1. In reply to your last paragraph, Phil, Councilor Nakasian stated, at the Council meeting, that she had prepared the proposal she presented after much thought consistent with her long held position about “centrality” for the fire hall, but that she had delivered it to Administrator Madigan at 6: 30, just a half hour before the meeting.
      So … not a staff proposal/solution.

      I think it did take everyone by some level of surprise.

      I do not understand why the Councilor did not suggest using either of the offered ‘gift’ properties for the Police facility, given that she made a case for that facility’s site to not necessarily have the same need for centrality.

      1. Wow. Was Councilor Nakasian’s proposal a completely new proposal? If so, did they take any time to actually read it? You know, a quick recess or something? It just seems bizarre to me that the council would vote on a proposal that hadn’t been “staffed” against other proposals. This discussion has been going on for years, and then all of a sudden it’s “Here, new proposal…quick, let’s vote on it…there, we’re done!” I must be missing something…

      2. You aren’t missing anything in the process of this resolution, Phil.

        I think the immediate acceptance response by five of the councilors (Pownell voting no, and Rossing abstaining) shows how uncomfortable some councilors have been with the process thus far, although they have been fully involved in it.

      3. I’m starting to get more uncomfortable with this decision because of A) how significant of a change it is; B) the speed with which the decision was made; C) the lack of written rationale currently available to support it; and D) the lack of opportunity for citizens to learn more about it and weigh in on it.

        All of this can be remedied, of course, but so far, it’s not clear what the next steps are. I’m hoping Councilor Betsey Buckheit will soon blog about it.

    2. Phil, I think the Minority Report recommended keeping the Police Station where it is in part because it would cost far less to rehab the Safety Center as a police station than as a fire station… and that a fire facility somewhere else could be built inexpensively.

      The Council’s new solution solves the fire facility ‘centrality’ problem but it’s still going to be pricey, from what I can tell.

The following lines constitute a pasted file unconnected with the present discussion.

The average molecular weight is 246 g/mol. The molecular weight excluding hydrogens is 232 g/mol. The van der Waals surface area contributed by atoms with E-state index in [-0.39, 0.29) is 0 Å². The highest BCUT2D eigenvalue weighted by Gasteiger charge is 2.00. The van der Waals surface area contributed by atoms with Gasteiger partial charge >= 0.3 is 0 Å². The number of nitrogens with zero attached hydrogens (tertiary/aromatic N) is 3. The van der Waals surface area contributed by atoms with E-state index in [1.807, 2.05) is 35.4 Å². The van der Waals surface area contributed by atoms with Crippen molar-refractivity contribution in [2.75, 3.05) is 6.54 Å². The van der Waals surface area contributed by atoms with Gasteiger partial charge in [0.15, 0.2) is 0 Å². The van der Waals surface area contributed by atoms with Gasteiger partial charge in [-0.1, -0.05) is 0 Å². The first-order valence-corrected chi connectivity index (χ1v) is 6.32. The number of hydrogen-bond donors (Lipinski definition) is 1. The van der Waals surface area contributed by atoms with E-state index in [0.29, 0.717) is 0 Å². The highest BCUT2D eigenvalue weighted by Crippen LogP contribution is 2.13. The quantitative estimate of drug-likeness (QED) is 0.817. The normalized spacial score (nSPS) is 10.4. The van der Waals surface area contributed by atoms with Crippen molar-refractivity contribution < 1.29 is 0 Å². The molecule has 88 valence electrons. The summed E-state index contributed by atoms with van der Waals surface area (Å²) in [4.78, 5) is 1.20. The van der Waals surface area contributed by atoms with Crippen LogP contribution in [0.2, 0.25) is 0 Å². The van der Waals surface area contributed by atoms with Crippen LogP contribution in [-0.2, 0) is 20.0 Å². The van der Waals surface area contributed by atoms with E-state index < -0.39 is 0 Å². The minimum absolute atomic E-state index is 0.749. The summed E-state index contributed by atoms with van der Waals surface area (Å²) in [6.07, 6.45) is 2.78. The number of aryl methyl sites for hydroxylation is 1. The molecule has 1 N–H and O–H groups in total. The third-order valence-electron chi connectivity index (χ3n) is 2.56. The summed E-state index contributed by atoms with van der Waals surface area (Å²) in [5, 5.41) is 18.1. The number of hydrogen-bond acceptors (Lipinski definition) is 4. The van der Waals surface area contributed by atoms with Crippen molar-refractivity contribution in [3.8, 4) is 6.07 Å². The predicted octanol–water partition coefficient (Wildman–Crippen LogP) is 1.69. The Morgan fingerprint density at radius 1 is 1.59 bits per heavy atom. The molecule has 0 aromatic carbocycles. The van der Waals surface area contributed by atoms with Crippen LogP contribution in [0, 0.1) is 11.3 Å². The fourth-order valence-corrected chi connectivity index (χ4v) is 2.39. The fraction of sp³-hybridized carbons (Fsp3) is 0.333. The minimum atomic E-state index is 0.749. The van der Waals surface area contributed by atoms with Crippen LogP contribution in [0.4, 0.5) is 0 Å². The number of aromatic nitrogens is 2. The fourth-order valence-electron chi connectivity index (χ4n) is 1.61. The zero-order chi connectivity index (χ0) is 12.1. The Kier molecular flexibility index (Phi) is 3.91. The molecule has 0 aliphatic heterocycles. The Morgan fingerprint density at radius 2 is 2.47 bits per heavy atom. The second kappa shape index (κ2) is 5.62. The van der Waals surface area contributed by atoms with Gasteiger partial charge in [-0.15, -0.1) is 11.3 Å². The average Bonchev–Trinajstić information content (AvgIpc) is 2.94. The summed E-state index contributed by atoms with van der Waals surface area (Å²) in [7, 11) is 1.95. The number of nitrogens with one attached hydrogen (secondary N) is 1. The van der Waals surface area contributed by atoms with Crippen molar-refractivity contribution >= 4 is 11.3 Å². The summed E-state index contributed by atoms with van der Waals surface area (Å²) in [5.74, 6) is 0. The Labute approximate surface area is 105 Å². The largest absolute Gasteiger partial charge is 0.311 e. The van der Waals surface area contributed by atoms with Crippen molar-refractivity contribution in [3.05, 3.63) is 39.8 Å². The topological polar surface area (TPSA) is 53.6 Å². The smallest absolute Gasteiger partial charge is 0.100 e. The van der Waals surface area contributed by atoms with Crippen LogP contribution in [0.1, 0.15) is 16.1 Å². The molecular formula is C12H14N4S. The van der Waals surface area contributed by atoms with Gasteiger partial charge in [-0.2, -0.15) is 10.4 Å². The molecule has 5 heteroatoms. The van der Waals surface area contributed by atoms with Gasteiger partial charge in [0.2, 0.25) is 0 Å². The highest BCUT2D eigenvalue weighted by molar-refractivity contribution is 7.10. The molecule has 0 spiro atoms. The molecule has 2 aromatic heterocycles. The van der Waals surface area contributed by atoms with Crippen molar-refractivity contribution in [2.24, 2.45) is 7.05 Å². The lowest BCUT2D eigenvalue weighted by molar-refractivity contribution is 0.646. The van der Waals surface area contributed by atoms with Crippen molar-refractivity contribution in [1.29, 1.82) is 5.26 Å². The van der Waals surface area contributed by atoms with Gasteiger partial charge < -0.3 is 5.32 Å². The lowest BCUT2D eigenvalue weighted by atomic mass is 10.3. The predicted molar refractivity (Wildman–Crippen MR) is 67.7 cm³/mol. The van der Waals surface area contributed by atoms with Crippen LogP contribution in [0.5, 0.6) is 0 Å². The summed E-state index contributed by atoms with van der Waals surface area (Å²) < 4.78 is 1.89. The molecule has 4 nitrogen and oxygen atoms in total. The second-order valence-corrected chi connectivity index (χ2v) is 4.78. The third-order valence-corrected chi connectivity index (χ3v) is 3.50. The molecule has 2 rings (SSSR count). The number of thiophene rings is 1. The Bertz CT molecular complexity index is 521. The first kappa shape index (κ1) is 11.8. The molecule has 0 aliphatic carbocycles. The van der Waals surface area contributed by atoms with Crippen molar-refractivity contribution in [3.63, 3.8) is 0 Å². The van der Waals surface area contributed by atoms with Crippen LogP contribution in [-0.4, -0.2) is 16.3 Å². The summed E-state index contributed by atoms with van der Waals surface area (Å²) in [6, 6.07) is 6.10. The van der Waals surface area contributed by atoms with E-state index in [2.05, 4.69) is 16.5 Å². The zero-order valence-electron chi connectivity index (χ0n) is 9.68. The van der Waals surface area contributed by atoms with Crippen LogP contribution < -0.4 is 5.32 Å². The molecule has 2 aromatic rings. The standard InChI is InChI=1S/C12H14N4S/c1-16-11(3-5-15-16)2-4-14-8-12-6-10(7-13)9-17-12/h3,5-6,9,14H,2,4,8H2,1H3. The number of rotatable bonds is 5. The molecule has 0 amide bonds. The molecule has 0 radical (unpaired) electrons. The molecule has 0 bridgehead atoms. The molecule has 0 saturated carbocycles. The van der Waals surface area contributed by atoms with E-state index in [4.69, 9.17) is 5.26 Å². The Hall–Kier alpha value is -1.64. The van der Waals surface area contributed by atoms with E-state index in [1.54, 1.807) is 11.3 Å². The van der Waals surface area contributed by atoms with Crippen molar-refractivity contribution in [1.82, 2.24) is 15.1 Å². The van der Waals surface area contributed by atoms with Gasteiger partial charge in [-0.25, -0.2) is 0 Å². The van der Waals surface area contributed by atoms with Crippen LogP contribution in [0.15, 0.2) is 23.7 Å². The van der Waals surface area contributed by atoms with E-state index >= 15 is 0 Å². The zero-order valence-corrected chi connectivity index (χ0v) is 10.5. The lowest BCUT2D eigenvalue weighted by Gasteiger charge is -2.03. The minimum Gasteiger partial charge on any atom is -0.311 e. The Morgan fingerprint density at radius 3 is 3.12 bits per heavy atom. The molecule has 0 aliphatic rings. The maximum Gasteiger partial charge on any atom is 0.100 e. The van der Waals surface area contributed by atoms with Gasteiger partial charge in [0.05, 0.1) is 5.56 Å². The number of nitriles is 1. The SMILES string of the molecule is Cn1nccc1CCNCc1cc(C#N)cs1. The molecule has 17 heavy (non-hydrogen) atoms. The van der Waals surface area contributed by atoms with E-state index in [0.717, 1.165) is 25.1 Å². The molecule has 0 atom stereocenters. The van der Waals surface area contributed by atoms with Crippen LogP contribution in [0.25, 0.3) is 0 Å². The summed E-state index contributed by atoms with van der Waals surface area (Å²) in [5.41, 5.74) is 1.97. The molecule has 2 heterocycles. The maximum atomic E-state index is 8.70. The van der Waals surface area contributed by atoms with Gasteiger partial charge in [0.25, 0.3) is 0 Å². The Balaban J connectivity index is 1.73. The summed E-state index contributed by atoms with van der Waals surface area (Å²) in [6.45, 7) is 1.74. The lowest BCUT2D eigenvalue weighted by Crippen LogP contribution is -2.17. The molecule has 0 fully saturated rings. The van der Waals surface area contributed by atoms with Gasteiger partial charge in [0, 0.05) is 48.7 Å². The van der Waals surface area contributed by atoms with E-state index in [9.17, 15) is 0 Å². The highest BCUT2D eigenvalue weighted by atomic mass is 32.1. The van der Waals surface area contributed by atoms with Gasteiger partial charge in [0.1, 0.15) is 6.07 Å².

My preference is still: rehab the current Safety Center into a police station and put up a new fire station on the MNDOT property at Woodley & Hwy 3, which is only a couple blocks from the ‘centrality’ of the current location. All that could be done for half the cost of the current plan and therefore much more palatable for taxpayers.

  5. On the surface of it, this looks to be an excellent outcome and decision!

    Now, I challenge city leaders to fully incorporate the costs of maintaining BOTH facilities in the bond issue. Then, we will not have the same problem occur in the future.

    The cost of building a new facility is not the construction cost, but the construction cost PLUS the present value of all future maintenance.

    The council should be very open with the community that 1) they know the present value of future maintenance costs, 2) that they are going to disclose these to the voting public and 3) they are going to be fiscally responsible and create a fund that covers these costs using reasonable actuarial assumptions.

    1. Thanks for keeping the element of future maintenance costs in focus, David. Do you know if the City has any of these types of dedicated maintenance funds currently?

      1. Griff, my experience is 10+ years dated, but I do recall separate accounts that were for specific purposes.

  6. @David
    St. Olaf does something similar to this for new building donations (especially for those, like the Tostrud athletic center, that were not solicited by the college): donors are required to create a maintenance endowment for the facility. It makes sense for a private college, but I’m not sure if a city has the luxury of collecting many, many times over the dollar amount of the annual maintenance cost. It would certainly take a lot of money to create an endowment that could sustain the maintenance through a sustained draw.

    @Griff
    This was a new proposal, but I don’t think it’s radically different. It wasn’t as if Suzie Nakasian just came forward and said, “screw it, let’s go build a combined center in the northwest business park!” This was a careful hybrid of existing pitches — including the minority proposal. Ordinarily, I’d like to see a more careful public process, but this public process has tried so hard to include every option and account for every perspective. Dragging it out more would not have led to a better solution at this point; it would have led to more slow-downs.

    1. Sean, my beef is that I’m not seeing how this solves our problems in the least painful way possible. It seemed to me that one of the motivating factors in this whole process was concern over the ability of the current building to support the equipment (trucks) now housed there. I also believe a report has detailed that refurbishing that building to bring it up to standards would be cost-inefficient when compared to building new. Taking those two things into account I suppose I expected the adopted proposal to be similar to what Griff stated above, and that any proposal that kept the Fire Department in the safety center would have come off the table. The proposal Griff detailed seemed to address all stated concerns as best as could be expected.